Olin alum practices being ‘values-based, data-driven’ daily in his career

  • September 7, 2022
  • By WashU Olin Business School
  • 4 minute read

Olin alum practices being ‘values-based, data-driven’ daily in his career

Next in a series of Olin Blog features on recent alumni.

Ray Wagner, MBA ’21, was among the first Olin MBA students to participate in the then-new global immersion, a three-continent excursion into global business at the top of the program. Today, he’s a senior consultant with World Wide Technology.

What are you doing for work now, and how did your Olin education impact your career?

I work at World Wide Technology as a senior consultant in our business and analytics advisors practice. The BAA practice is World Wide Technology’s management consulting division. We partner with clients, as a value-added resource, around the world and across all industries. We think of ourselves as trusted advisers, that advise businesses on how to leverage technology and data in a way that meets the client’s business needs and objectives.

My Olin education played a big role in my career choice and subsequent career. From the beginning of my time at Olin, we were taught to be “values-based, data-driven” business leaders. As a senior consultant at World Wide Technology, I practice being a “values-based, data-driven” leader everyday. The curriculum at Olin—taught by a world-class faculty—groomed me to identify, structure and navigate the continual onslaught of competing business priorities in a clear, objective and impactful manner.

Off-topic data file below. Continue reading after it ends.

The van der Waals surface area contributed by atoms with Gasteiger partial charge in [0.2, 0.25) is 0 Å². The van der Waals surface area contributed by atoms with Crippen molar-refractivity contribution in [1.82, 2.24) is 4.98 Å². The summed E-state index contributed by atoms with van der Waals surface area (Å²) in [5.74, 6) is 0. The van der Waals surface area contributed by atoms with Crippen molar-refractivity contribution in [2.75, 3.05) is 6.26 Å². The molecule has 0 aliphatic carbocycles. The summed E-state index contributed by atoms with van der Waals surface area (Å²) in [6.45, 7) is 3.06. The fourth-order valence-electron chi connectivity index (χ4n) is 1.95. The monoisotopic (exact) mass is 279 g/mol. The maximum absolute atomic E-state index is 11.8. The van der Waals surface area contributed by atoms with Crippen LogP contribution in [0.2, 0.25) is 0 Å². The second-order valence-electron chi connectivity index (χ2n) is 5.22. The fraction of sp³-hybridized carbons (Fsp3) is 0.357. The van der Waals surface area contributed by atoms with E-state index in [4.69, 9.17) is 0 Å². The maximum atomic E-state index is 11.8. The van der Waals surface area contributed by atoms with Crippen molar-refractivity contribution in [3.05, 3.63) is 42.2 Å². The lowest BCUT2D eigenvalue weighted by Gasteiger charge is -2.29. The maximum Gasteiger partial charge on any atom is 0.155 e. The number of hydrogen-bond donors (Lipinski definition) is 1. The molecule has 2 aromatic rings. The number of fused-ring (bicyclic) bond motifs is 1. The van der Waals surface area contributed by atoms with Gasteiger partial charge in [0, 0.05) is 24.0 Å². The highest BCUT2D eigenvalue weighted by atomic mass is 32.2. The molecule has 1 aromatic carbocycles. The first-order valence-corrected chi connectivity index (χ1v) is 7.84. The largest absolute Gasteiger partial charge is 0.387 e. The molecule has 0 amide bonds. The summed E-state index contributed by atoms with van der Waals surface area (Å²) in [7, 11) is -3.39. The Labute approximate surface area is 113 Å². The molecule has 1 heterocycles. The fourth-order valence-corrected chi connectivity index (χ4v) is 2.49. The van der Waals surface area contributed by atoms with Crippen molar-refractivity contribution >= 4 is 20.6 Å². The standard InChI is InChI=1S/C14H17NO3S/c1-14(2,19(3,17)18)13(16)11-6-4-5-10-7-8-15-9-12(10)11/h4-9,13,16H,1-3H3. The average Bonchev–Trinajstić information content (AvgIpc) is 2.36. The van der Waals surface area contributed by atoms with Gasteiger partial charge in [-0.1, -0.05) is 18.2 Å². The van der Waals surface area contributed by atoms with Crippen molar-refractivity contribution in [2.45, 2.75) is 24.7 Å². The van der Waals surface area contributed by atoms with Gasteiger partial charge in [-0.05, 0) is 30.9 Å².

What Olin course, “defining moment” or faculty influenced your life most, and why?

I think life is comprised of numerous defining moments—and that was certainly the case during my time at Olin. I had numerous positive experiences, from the inaugural global immersion to the revamped curriculum in the classroom ( … and even beating Andrew Knight in the 2019 Olin Chili cook-off).

However, my most defining moment at Olin was when the world went on COVID lockdown following spring break of my first year. At the time, Olin already felt like a “family” to me, but when the classes moved to a virtual platform, the “family” feel was magnified tenfold.

The adaptability, professionalism and genuine care for one another that classmates, faculty and staff displayed—in the face of such uncertainty—was second to none. I remember joining the Zoom call for my first remote class and thinking, “How am I going to do this with my 2-year-old daughter while my pregnant wife worked on the frontlines as a nurse practitioner in a local hospital?”

The answer presented itself very quickly. I did it through the love, grace and understanding of the Olin family. Peers, faculty and staff understood that my daughter was going to make a regular cameo on camera in class. They understood my attention and priorities were going to be sidetracked every so often.

However, they still invested in me and helped me succeed. This defining moment helped me realize the power of empathy—which, I believe, is one of the key traits an effective values-based business leader must display.

How do you stay engaged with Olin or your classmates and friends?